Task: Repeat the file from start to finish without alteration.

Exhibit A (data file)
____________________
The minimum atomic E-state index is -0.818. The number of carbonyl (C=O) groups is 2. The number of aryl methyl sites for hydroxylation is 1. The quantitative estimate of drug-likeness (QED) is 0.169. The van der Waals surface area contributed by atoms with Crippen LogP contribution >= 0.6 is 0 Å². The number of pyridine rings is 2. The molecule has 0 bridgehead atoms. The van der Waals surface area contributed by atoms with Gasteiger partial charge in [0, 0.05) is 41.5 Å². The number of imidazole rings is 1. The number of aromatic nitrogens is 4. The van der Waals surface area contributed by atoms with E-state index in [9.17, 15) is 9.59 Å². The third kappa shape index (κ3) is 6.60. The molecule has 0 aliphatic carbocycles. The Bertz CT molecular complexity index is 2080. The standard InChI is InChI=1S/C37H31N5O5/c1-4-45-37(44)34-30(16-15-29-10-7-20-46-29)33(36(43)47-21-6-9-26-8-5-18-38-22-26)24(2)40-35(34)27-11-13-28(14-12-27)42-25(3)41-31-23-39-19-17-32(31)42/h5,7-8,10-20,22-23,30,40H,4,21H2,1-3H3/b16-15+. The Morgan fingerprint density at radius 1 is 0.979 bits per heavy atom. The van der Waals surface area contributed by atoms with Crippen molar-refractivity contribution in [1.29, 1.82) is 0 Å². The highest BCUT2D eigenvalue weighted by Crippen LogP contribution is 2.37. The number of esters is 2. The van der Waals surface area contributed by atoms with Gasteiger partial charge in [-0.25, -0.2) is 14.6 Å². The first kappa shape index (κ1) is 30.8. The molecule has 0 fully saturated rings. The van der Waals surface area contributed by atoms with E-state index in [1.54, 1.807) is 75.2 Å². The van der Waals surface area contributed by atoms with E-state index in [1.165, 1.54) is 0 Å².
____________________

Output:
The minimum atomic E-state index is -0.818. The number of carbonyl (C=O) groups is 2. The number of aryl methyl sites for hydroxylation is 1. The quantitative estimate of drug-likeness (QED) is 0.169. The van der Waals surface area contributed by atoms with Crippen LogP contribution >= 0.6 is 0 Å². The number of pyridine rings is 2. The molecule has 0 bridgehead atoms. The van der Waals surface area contributed by atoms with Gasteiger partial charge in [0, 0.05) is 41.5 Å². The number of imidazole rings is 1. The number of aromatic nitrogens is 4. The van der Waals surface area contributed by atoms with E-state index in [9.17, 15) is 9.59 Å². The third kappa shape index (κ3) is 6.60. The molecule has 0 aliphatic carbocycles. The Bertz CT molecular complexity index is 2080. The standard InChI is InChI=1S/C37H31N5O5/c1-4-45-37(44)34-30(16-15-29-10-7-20-46-29)33(36(43)47-21-6-9-26-8-5-18-38-22-26)24(2)40-35(34)27-11-13-28(14-12-27)42-25(3)41-31-23-39-19-17-32(31)42/h5,7-8,10-20,22-23,30,40H,4,21H2,1-3H3/b16-15+. The Morgan fingerprint density at radius 1 is 0.979 bits per heavy atom. The van der Waals surface area contributed by atoms with Crippen molar-refractivity contribution in [1.29, 1.82) is 0 Å². The highest BCUT2D eigenvalue weighted by Crippen LogP contribution is 2.37. The number of esters is 2. The van der Waals surface area contributed by atoms with Gasteiger partial charge in [-0.25, -0.2) is 14.6 Å². The first kappa shape index (κ1) is 30.8. The molecule has 0 fully saturated rings. The van der Waals surface area contributed by atoms with E-state index in [1.54, 1.807) is 75.2 Å². The van der Waals surface area contributed by atoms with E-state index in [1.165, 1.54) is 0 Å².